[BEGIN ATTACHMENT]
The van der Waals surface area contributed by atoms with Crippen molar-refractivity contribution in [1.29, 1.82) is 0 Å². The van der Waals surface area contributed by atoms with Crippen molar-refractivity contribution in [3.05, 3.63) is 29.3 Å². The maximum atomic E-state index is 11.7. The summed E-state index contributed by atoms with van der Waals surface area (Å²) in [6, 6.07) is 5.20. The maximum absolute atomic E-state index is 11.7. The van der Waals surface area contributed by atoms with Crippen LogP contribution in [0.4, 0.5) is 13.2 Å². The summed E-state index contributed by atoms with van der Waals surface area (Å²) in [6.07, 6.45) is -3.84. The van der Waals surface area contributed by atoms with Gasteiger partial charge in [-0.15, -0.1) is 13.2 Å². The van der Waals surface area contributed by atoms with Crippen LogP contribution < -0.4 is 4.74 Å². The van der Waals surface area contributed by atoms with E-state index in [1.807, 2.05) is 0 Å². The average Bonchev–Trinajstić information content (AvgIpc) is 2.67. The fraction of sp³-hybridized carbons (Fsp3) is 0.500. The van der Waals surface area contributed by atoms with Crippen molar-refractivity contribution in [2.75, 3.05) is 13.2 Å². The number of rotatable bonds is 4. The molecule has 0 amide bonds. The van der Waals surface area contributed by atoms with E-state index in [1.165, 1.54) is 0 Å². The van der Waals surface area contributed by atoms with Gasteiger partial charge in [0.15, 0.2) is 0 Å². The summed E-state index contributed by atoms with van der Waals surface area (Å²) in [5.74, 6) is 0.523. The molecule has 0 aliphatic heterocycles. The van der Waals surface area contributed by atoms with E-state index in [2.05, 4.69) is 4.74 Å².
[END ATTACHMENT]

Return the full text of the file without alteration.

The van der Waals surface area contributed by atoms with Crippen molar-refractivity contribution in [1.29, 1.82) is 0 Å². The van der Waals surface area contributed by atoms with Crippen molar-refractivity contribution in [3.05, 3.63) is 29.3 Å². The maximum atomic E-state index is 11.7. The summed E-state index contributed by atoms with van der Waals surface area (Å²) in [6, 6.07) is 5.20. The maximum absolute atomic E-state index is 11.7. The van der Waals surface area contributed by atoms with Crippen LogP contribution in [0.4, 0.5) is 13.2 Å². The summed E-state index contributed by atoms with van der Waals surface area (Å²) in [6.07, 6.45) is -3.84. The van der Waals surface area contributed by atoms with Gasteiger partial charge in [-0.15, -0.1) is 13.2 Å². The van der Waals surface area contributed by atoms with Crippen LogP contribution < -0.4 is 4.74 Å². The van der Waals surface area contributed by atoms with E-state index in [1.807, 2.05) is 0 Å². The average Bonchev–Trinajstić information content (AvgIpc) is 2.67. The fraction of sp³-hybridized carbons (Fsp3) is 0.500. The van der Waals surface area contributed by atoms with Crippen molar-refractivity contribution in [2.75, 3.05) is 13.2 Å². The number of rotatable bonds is 4. The molecule has 0 amide bonds. The van der Waals surface area contributed by atoms with E-state index in [1.165, 1.54) is 0 Å². The van der Waals surface area contributed by atoms with Gasteiger partial charge in [0.15, 0.2) is 0 Å². The summed E-state index contributed by atoms with van der Waals surface area (Å²) in [5.74, 6) is 0.523. The molecule has 0 aliphatic heterocycles. The van der Waals surface area contributed by atoms with E-state index in [2.05, 4.69) is 4.74 Å².